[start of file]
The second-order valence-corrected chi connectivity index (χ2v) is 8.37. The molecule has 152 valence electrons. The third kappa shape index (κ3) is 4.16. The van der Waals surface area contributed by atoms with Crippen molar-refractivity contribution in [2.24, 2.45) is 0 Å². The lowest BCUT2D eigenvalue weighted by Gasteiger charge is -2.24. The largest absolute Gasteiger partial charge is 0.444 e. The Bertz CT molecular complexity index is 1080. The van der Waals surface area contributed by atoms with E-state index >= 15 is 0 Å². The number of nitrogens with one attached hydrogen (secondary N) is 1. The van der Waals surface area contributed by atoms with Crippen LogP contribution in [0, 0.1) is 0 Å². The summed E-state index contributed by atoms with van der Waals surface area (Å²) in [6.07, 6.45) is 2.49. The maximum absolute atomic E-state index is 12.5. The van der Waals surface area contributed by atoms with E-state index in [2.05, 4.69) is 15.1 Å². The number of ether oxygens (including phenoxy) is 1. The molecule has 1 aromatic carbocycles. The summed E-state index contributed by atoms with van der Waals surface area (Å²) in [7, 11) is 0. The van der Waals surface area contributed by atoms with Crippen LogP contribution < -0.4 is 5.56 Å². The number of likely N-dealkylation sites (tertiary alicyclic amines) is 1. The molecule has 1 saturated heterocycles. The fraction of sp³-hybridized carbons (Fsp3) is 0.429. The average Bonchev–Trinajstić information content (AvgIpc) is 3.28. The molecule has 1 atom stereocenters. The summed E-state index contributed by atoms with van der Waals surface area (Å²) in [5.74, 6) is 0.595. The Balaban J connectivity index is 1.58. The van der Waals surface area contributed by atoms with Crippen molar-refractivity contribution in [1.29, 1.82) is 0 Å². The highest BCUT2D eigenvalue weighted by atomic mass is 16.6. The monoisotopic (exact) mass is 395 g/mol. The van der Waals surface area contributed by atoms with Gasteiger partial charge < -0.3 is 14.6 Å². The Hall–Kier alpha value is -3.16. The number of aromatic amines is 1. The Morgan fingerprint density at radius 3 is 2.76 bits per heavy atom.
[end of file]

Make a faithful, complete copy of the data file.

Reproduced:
The second-order valence-corrected chi connectivity index (χ2v) is 8.37. The molecule has 152 valence electrons. The third kappa shape index (κ3) is 4.16. The van der Waals surface area contributed by atoms with Crippen molar-refractivity contribution in [2.24, 2.45) is 0 Å². The lowest BCUT2D eigenvalue weighted by Gasteiger charge is -2.24. The largest absolute Gasteiger partial charge is 0.444 e. The Bertz CT molecular complexity index is 1080. The van der Waals surface area contributed by atoms with E-state index >= 15 is 0 Å². The number of nitrogens with one attached hydrogen (secondary N) is 1. The van der Waals surface area contributed by atoms with Crippen LogP contribution in [0, 0.1) is 0 Å². The summed E-state index contributed by atoms with van der Waals surface area (Å²) in [6.07, 6.45) is 2.49. The maximum absolute atomic E-state index is 12.5. The van der Waals surface area contributed by atoms with E-state index in [2.05, 4.69) is 15.1 Å². The number of ether oxygens (including phenoxy) is 1. The molecule has 1 aromatic carbocycles. The summed E-state index contributed by atoms with van der Waals surface area (Å²) in [7, 11) is 0. The van der Waals surface area contributed by atoms with Crippen LogP contribution < -0.4 is 5.56 Å². The number of likely N-dealkylation sites (tertiary alicyclic amines) is 1. The molecule has 1 saturated heterocycles. The fraction of sp³-hybridized carbons (Fsp3) is 0.429. The average Bonchev–Trinajstić information content (AvgIpc) is 3.28. The molecule has 1 atom stereocenters. The summed E-state index contributed by atoms with van der Waals surface area (Å²) in [5.74, 6) is 0.595. The Balaban J connectivity index is 1.58. The van der Waals surface area contributed by atoms with Crippen molar-refractivity contribution in [1.29, 1.82) is 0 Å². The highest BCUT2D eigenvalue weighted by atomic mass is 16.6. The monoisotopic (exact) mass is 395 g/mol. The van der Waals surface area contributed by atoms with Gasteiger partial charge < -0.3 is 14.6 Å². The Hall–Kier alpha value is -3.16. The number of aromatic amines is 1. The Morgan fingerprint density at radius 3 is 2.76 bits per heavy atom.